Overtaking? Not even for Jenson Button
Jenson Button has been told off for overtaking, and is wary of being pulled over for speeding as well, as he prepares for Sunday’s Japanese Grand Prix.
Suzuka: Jenson Button has been told off for overtaking, and is wary of being pulled over for speeding as well, as he prepares for Sunday’s Japanese Grand Prix.
Fortunately for McLaren’s Formula One driver, one of five drivers fighting for the title with four races remaining, the pre-race reprimand was handed out by an eagle-eyed hotel swimming pool attendant.
Overtaking? No way, not even for Formula One world champions.
“I swim all over the world and you can’t overtake in a pool in Japan, you’re not allowed to,” the 30-year-old told Reuters in an interview. “So I got told off for overtaking someone, for going too fast. They put something in the water and give you a talking to,” he added.
“I did tell the man that I didn’t see a yellow flag,” he quipped. “It’s funny because I got done for overtaking under a yellow flag here (at the circuit) last year, or for speeding anyway.”
The pool etiquette, Button explained, is to wait for slower swimmers to let you past.
“It was just like F1. No-one did,” he complained.
And when he took matters into his own hands, the attendant came out and blew a whistle.
Button, whose girlfriend is Japanese-Argentine model Jessica Michibata and a celebrity in her own right in Japan, has always felt very much at home in the country.
He drives himself through Tokyo’s congested streets, an act fraught with peril and not something for the faint-hearted, with his only concern being keeping on the right side of the law.
“Driving around the city is a great experience and you really learn the city and understand the way it is,” he explained.
“But you have to be so careful on the roads. Even if you go 2k over the speed limit, they will stop you. It’s everywhere. you pull away from the lights too fast and they pull you over.”
So far, he has avoided that peril.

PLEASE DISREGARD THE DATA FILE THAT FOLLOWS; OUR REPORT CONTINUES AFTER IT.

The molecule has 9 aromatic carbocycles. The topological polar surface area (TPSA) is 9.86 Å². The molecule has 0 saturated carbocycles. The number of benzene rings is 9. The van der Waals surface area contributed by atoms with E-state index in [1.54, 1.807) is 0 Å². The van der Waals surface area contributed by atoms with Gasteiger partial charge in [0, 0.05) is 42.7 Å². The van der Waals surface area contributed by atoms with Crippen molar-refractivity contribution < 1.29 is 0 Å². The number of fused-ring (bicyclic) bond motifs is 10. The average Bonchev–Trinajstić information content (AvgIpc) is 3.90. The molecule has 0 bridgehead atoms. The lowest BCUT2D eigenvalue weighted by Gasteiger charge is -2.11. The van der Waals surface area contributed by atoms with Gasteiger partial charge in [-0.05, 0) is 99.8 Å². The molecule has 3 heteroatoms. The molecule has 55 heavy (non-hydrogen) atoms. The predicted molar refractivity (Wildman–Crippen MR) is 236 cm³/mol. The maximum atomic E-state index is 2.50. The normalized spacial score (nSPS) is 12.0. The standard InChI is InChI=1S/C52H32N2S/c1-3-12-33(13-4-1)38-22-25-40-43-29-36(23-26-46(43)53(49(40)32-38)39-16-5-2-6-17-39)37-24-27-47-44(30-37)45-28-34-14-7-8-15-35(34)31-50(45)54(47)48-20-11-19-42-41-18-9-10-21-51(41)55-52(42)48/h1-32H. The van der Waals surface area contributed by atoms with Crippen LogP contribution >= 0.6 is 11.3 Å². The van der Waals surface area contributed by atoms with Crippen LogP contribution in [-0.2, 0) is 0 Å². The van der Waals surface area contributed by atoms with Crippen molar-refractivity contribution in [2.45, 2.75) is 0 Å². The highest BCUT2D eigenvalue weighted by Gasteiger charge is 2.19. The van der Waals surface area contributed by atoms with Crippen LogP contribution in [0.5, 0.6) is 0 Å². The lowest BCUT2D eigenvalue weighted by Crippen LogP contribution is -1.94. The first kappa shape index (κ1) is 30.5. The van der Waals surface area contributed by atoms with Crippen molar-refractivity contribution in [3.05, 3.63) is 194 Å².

Suzuka, with an army of passionate fans camped out around the circuit come rain or shine, has always been one of his favourite venues.
The feeling is mutual. Arriving in the paddock with Michibata, the couple have been mobbed by fans and photographers. Button suspects she may be an even bigger attraction than him.
“It’s great. You walk into the paddock and I just duck down behind her and I can get through easy,” he said.
“I find it hilarious. She gets noticed here quite a bit. You just have to go to a magazine store to see that. It’s good, I like that she’s always busy working and she’s got something that she’s good at.
“I love the place, I love Japan and I love Tokyo.
“I even like Suzuka. I know this isn’t a lot of people’s favourite place in Japan but I like it. It’s different. You don’t have the big, flash hotels. You don’t have a big selection of restaurants but I really like it here.”
Button, for years a Honda driver at a Honda-owned circuit, first raced at Suzuka when he was still in go-karts. His best result was third for BAR Honda in 2004.
“A win here would be amazing,” added the Briton, who did not complete a lap in Saturday’s final practice as the rain fell steadily and threatened qualifying.
“It hasn’t really changed that much over the years and its a fast, flowing circuit that’s unforgiving and I think that’s why we love it. You are always on edge driving around here, it’s such a buzz.
“To win at this type of circuit would be quite an achievement and quite emotional because of my connections to Japan.”
Button has won twice so far this season and has made few mistakes, despite being 25 points behind Red Bull’s championship leader Mark Webber.
If he were to defend his title successfully, he would be the first driver to take successive crowns with different teams since Argentine Juan Manuel Fangio in 1957. He would not rule that out.
“The next three races, who knows what is going to happen,” he said. “But the good thing is that I am there, ready to pounce and ready to fight and I’m going to do everything I can to stay in touch with the leader and close him down as much as I can towards the end of the year.
“It’s about staying focused and forget about the bullshit that will be flying around. And I’ve been there before so I know how it feels.”